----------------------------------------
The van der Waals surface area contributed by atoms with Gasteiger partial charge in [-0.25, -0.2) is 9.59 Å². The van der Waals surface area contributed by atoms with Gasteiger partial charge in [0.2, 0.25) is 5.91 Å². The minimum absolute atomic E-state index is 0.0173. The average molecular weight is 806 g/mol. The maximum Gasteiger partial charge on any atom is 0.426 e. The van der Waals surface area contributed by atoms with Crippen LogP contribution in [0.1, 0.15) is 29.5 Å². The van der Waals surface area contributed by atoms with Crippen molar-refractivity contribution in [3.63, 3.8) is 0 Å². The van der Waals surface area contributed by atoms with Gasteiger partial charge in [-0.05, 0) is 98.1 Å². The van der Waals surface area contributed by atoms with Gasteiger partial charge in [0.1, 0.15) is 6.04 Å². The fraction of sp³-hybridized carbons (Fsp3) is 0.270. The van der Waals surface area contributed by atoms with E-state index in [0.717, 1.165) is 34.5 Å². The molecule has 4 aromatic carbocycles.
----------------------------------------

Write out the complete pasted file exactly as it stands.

The van der Waals surface area contributed by atoms with Gasteiger partial charge in [-0.25, -0.2) is 9.59 Å². The van der Waals surface area contributed by atoms with Gasteiger partial charge in [0.2, 0.25) is 5.91 Å². The minimum absolute atomic E-state index is 0.0173. The average molecular weight is 806 g/mol. The maximum Gasteiger partial charge on any atom is 0.426 e. The van der Waals surface area contributed by atoms with Crippen LogP contribution in [0.1, 0.15) is 29.5 Å². The van der Waals surface area contributed by atoms with Crippen molar-refractivity contribution in [3.63, 3.8) is 0 Å². The van der Waals surface area contributed by atoms with Gasteiger partial charge in [-0.05, 0) is 98.1 Å². The van der Waals surface area contributed by atoms with Gasteiger partial charge in [0.1, 0.15) is 6.04 Å². The fraction of sp³-hybridized carbons (Fsp3) is 0.270. The van der Waals surface area contributed by atoms with E-state index in [0.717, 1.165) is 34.5 Å². The molecule has 4 aromatic carbocycles.